Web security is in fashion
Stephanie Fohn, CEO, WhiteHat Security
Cyber Security Awareness Month seems like an appropriate time to remind security practitioners that web security – and information security in general – is an ongoing pursuit, not a point-in-time exercise. Like all months that we designate for awareness, the intention is really to heighten awareness on a topic that we should be devoting efforts and dollars to year round.
As the CEO of a company that assesses the security of more than 20,000 websites around the clock, I can guarantee that there will always be new threats. Web attacks are a constant, known enemy of every organization. As we're currently in Cyber Security Awareness Month and web attacks are more frequent than ever, web security is in fashion. For those of you who have a program in place or are wondering where to begin, here are some examples of things you can do to improve your organization's web security posture today.
Take inventory of your websites. It may seem obvious, but it bears repeating: You cannot secure what you don't know you have. Time and again we see companies that are tripped up, and ultimately breached, because of a website that is not even on the security team's radar. This is especially true in large, multinational enterprises. For example, the marketing team in Johannesburg may not report to you on the site they created for a holiday sale promotion. Many Christmases later, your team may receive a gift it would like to return. The only way to ensure the security of your most valuable sites is to have an accurate account of all your websites. Additionally, this will help you prioritize assessments and lay a strong foundation for your web security program.
Next, bury the hatchet with the business owners. It's a cop out to say that business and security teams can never get along. Yes, it's true that most business owners do not understand security. So what? The security team probably doesn't understand how to market travel packages, sneakers, mutual funds or whatever product your company sells. That's okay. Here's a secret. If you approach the business side of your organization with an explanation of why your security plan has the potential to increase customer confidence, drive more sales and avoid costly outages, they are likely to view security as more than just a punitive measure. What's in it for you? Having a business unit vice president as your ally can positively impact budget discussions. Instead of arcane descriptions of various cyber attacks, security becomes a business-enabler.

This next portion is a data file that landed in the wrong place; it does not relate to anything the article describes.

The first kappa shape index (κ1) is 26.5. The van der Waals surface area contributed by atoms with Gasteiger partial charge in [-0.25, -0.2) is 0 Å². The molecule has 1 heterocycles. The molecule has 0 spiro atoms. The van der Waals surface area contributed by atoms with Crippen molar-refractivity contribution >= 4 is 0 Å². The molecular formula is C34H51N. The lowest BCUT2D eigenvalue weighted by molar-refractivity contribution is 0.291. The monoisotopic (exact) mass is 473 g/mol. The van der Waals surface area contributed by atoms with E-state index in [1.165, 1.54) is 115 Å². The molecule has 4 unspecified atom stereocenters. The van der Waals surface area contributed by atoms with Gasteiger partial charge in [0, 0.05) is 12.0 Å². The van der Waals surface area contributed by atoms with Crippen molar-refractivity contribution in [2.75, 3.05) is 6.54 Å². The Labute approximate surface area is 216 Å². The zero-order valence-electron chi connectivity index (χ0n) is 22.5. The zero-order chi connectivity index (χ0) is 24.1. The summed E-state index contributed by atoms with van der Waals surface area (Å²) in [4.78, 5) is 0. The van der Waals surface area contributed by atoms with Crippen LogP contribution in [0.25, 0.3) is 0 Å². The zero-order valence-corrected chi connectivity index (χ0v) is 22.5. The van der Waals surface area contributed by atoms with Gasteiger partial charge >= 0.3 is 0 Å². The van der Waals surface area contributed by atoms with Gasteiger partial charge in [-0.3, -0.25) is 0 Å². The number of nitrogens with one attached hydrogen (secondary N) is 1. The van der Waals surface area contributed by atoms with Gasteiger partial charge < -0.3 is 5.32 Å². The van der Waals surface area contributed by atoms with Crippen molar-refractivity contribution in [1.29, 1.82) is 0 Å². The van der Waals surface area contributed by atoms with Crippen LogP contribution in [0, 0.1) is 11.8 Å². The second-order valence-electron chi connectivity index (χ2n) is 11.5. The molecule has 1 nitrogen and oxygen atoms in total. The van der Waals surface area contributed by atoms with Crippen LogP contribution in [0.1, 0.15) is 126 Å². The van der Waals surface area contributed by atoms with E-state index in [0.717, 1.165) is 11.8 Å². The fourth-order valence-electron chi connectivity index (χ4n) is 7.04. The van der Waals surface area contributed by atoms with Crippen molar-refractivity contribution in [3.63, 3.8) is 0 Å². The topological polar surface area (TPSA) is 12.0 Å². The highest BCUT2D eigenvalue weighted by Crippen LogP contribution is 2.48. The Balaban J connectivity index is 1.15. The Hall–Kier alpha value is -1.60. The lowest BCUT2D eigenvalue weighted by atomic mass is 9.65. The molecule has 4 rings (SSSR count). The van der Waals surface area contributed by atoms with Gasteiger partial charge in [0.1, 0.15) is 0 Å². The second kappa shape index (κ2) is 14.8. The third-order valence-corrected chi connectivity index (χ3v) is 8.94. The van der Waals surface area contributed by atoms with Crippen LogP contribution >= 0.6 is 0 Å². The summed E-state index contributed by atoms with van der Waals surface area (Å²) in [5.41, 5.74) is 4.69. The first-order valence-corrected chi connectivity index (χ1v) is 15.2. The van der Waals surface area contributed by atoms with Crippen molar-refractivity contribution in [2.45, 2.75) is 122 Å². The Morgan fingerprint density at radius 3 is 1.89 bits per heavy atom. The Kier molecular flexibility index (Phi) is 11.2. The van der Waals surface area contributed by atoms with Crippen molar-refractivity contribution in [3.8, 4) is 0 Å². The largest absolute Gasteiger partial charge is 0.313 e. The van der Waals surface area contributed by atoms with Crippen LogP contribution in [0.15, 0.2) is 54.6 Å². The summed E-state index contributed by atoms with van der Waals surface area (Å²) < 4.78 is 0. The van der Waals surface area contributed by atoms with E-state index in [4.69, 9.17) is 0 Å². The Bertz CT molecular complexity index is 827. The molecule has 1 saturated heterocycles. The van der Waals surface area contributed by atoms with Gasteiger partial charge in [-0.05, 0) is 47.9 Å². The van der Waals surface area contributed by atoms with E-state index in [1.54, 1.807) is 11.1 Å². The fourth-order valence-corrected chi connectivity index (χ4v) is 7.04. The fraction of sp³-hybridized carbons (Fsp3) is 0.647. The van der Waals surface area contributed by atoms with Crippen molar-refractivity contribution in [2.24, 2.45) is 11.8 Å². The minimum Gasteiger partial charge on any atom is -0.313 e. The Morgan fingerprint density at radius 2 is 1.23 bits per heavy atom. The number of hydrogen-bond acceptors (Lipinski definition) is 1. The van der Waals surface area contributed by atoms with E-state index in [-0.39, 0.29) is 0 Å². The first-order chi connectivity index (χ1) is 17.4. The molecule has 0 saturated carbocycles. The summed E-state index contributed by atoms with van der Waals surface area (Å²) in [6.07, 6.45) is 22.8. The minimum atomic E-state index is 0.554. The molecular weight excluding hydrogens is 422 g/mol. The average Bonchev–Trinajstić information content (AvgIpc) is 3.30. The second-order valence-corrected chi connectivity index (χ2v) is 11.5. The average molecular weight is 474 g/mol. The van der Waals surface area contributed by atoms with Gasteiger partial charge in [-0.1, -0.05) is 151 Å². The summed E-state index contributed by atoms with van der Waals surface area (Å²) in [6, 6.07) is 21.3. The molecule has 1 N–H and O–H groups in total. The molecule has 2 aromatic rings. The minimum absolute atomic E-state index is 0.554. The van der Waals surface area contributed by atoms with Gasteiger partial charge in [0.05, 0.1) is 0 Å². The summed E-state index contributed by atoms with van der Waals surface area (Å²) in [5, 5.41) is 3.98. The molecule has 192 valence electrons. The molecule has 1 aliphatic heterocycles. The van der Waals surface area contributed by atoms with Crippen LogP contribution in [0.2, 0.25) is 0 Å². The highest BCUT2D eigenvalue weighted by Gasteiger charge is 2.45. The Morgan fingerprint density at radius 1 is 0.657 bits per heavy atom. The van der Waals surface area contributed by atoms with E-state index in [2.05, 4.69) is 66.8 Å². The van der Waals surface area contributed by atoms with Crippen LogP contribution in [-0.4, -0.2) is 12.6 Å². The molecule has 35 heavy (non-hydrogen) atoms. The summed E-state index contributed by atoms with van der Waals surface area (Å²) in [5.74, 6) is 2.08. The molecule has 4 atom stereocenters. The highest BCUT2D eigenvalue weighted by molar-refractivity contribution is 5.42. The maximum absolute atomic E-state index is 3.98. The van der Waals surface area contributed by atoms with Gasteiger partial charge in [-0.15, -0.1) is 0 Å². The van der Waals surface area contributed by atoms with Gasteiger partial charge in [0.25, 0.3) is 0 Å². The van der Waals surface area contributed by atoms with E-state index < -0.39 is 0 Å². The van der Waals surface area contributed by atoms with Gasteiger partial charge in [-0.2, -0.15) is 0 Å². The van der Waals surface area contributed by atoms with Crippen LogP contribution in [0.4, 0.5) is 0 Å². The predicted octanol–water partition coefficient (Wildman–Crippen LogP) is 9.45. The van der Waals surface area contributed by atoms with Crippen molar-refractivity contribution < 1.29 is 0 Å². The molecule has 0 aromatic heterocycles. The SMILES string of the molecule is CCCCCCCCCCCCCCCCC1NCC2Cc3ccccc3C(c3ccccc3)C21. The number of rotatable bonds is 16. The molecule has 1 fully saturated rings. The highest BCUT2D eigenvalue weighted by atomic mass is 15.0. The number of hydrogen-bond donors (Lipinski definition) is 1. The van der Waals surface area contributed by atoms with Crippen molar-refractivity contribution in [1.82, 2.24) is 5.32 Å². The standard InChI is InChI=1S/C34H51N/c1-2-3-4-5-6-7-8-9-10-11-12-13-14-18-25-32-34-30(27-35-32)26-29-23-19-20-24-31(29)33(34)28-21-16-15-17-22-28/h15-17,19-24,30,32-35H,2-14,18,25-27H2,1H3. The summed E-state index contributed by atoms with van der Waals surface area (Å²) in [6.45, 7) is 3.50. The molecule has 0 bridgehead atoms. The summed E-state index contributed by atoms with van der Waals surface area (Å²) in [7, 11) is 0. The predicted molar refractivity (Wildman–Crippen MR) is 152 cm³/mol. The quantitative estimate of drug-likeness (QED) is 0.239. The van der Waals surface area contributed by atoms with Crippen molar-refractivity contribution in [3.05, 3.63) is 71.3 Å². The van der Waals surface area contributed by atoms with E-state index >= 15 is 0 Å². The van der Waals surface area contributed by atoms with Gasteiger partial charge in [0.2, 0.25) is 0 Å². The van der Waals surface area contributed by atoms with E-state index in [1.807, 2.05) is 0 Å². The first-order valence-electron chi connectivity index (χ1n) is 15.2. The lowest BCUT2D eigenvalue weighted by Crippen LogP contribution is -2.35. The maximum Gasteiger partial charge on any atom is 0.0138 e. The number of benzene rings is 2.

Lastly, throw away the crystal ball, you can't predict the future. This year's advanced persistent threats and mobile attacks that dominated headlines will share ink in 2014 with attacks and acronyms we haven't yet heard of. One thing we know for sure is that web and mobile applications will continue to proliferate. That means more attacks and new attack vectors. The key to addressing these threats is not to try to anticipate what is coming. You can't. The only way to protect your company's assets is to develop a web security program that provides an ongoing window into the risks present in your applications. What may not be exploitable today may be a serious threat in the future. The best defense is to ensure that all existing vulnerabilities are remediated or mitigated across your entire web application portfolio. You cannot bet your company on annual or quarterly snapshots of your web security in today's threat environment.If your company has already taken steps toward a web security program, congratulations. You are several steps ahead of many of your counterparts. Just make sure that you incorporate these suggestions as part of your plan. If your company is not quite there, start today. Pick one item and take the first step. Make web security awareness an integral part of your company culture, not just a one-month effort.